What Was Lehman Brothers?
Lehman Brothers was a global financial services firm whose bankruptcy in 2008 was largely caused by — and accelerated — the subprime mortgage crisis. The firm was at the time the fourth-largest investment bank in the United States; its bankruptcy remains the largest ever. At the time of its Sept. 15, 2008 Chapter 11 bankruptcy filing, Lehman Brothers had been in operation for 158 years. It provided investment banking, trading, investment management, private banking, research, brokerage, private equity, and associated services.
Lehman Brothers' failure placed the subprime mortgage crisis of 2007-2009 prominently into the public eye and presaged the deepening of the Great Recession.
- Lehman Brothers was a global investment bank with humble beginnings as a dry-goods store, eventually branching out into commodities trading and brokerage services.
- The firm survived many challenges but was eventually brought down by the collapse of the subprime mortgage market and a record-setting bankruptcy in 2008.
- The firm's collapse is regarded as deepening the 2008 financial crisis and is considered one of its defining moments.
Understanding Lehman Brothers
Lehman Brothers were once considered one of the major players in the global banking and financial services industries. It saw its start in Montgomery Ala., in 1850 as a dry-goods store and quickly grew into cotton and other commodities trading. Its operations shifted to New York in 1858 when the city became home to cotton and other commodity trading. Henry Lehman was responsible for the first incarnation of the grocery and general store business; while his brothers Mayer and Emanuel laid the groundwork for what would become a financial industry powerhouse
Over the next century and a half, the company underwent numerous changes and engaged in several alliances and partnerships. While the bankruptcy of Lehman Brothers did not cause the Great Recession or even the subprime mortgage crisis, its downfall triggered a massive selloff in the global markets.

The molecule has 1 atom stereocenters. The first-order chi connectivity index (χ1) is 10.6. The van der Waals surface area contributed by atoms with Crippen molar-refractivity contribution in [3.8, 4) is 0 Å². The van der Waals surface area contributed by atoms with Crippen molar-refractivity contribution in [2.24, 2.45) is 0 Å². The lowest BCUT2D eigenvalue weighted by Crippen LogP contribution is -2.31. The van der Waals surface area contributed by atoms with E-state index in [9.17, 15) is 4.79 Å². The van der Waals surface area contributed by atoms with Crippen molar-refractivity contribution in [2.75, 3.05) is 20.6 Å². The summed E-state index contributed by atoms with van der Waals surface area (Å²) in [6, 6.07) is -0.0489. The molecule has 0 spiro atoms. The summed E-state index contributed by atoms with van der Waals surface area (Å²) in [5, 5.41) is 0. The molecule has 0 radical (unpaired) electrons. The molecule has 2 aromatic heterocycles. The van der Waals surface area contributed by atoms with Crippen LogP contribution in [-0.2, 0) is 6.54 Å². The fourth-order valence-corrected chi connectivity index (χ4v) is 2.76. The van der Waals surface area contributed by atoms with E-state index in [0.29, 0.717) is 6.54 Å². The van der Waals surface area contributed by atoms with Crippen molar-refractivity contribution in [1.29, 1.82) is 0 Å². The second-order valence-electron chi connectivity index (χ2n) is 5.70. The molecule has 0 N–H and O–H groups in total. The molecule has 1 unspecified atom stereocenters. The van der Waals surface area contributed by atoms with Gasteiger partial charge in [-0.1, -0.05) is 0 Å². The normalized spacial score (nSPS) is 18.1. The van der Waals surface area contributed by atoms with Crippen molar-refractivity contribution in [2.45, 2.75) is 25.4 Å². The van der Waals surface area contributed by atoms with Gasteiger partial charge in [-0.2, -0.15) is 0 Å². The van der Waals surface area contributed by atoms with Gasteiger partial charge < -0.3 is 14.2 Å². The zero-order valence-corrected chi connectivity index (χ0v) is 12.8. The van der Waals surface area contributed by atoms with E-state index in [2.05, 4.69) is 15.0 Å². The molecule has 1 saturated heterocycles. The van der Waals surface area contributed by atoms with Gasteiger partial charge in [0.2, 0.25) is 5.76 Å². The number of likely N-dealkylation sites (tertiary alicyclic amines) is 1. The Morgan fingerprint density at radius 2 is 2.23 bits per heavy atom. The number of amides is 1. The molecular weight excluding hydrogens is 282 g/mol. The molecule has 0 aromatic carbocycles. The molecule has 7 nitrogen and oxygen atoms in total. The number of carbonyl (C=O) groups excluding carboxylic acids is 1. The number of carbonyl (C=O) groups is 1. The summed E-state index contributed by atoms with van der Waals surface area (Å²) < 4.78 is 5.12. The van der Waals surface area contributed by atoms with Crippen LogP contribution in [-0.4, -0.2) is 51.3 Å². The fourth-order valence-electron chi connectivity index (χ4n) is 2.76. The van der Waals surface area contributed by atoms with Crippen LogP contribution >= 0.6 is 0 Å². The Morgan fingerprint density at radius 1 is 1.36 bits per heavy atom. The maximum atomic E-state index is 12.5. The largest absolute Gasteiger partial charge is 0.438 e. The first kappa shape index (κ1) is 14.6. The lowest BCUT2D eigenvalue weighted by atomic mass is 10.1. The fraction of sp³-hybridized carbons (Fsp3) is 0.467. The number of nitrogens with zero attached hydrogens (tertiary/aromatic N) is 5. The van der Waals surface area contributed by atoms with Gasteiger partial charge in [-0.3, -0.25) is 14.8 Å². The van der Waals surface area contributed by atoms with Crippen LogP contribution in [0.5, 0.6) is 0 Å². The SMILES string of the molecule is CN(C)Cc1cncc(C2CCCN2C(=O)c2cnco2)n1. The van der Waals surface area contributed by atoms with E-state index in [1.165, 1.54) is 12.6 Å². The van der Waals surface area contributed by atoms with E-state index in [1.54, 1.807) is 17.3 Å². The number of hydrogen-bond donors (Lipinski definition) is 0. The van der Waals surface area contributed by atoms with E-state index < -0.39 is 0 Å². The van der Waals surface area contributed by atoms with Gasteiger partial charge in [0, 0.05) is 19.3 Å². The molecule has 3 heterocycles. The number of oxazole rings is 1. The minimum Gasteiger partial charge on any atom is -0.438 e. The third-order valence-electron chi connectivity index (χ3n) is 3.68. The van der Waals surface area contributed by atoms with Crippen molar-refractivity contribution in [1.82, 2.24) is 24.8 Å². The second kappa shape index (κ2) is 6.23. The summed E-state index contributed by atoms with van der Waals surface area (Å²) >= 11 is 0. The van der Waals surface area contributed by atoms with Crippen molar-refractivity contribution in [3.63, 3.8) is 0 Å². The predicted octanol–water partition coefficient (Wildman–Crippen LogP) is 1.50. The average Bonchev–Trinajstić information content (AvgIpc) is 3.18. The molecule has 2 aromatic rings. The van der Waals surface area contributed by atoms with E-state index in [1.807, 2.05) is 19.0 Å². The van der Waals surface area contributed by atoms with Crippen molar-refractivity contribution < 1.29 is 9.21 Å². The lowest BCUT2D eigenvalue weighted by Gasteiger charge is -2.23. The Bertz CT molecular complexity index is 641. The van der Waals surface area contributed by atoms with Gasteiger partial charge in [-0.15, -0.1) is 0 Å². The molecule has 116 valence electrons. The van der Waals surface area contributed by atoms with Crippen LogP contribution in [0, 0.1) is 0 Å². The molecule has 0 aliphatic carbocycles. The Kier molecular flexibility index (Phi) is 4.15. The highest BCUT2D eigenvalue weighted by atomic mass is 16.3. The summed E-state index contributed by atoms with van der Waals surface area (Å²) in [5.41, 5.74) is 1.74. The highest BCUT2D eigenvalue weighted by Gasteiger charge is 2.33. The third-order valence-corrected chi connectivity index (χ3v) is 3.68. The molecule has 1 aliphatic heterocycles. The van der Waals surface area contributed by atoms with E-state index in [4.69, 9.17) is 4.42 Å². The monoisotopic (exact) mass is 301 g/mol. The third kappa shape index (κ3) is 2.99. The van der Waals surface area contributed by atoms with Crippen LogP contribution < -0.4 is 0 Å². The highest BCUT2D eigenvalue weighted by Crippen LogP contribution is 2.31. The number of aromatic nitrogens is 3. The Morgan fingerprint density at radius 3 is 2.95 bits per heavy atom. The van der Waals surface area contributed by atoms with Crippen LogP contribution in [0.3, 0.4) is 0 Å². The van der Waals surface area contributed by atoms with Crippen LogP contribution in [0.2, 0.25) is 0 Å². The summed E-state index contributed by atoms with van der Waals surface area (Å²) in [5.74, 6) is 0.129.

Lehman Brothers Bankruptcy
At the time of its bankruptcy filing, Lehman Brothers held some $600 billion in assets diversified globally. It had invested heavily in mortgage origination in the U.S. form 1996-2006, in large part by utilizing leverage (at its peak at a ratio of about 30:1). As such, some say the firm had become a de-facto real estate hedge fund. When real estate values peaked and then began to falter in 2007-2008, Lehman Brothers became especially vulnerable.
Over much of 2008, the firm fought off losses by issuing stock, selling assets and reducing cost (issuing debt under such conditions became difficult to impossible). It had on its books huge tranches of subprime and low-rated mortgage loans that it either could not sell or chose not to sell. When these loans became illiquid, and the firm had no ability to pay back its creditors, Lehman Brothers experienced a credit crunch; it could no longer cheaply raise cash via debt issuance, and issuing stock under such conditions led to both dilution of shares and negative sentiment, which caused its share price to fall. Meanwhile, housing prices fell as buyers stayed on the sidelines due both to market conditions and the inability to secure credit. With no loans being made and the world's largest financial institutions under significant threat of failure, the global financial system was under threat of collapse.
The Federal Reserve Bank of New York and several large investment U.S. banks met on Sept. 12, 2008, to discuss an emergency liquidation of Lehman Brothers in an attempt to stabilize the markets. The goal was to avoid a costly government bailout, such as the $25 billion loan the government made to Bear Stearns in March 2008. The discussions, which involved a potential sale to Bank of American and Barclays, failed (vetoed by the Bank of England and the U.K. Financial Services Authority), and efforts by potential acquirers to secure federal intervention were unsuccessful. Lehman Brothers were allowed to fail. The repercussions were felt globally; the Dow Jones Industrial Average fell 500 points on the day Lehman Brothers declared bankruptcy.
Lehman Brothers Today
Lehman Brothers' assets, real estate holdings, and operations were quickly sold in a liquidfation off to repay investors. Within a month, Japanese bank Nomura bought the firm's operations in the Asia-Pacific region (Japan, Hong Kong, Australia), and also its investment banking and equities trading businesses in the Middle East and Europe. Meanwhile, Barclays purchased its North American investment banking and trading operations, as well as its New York headquarters. Lehman Brothers has been mentioned, and its leadership at the time of its bankruptcy has been portrayed, in numerous movies since 2008, such as in Margin Call and Too Big to Fail.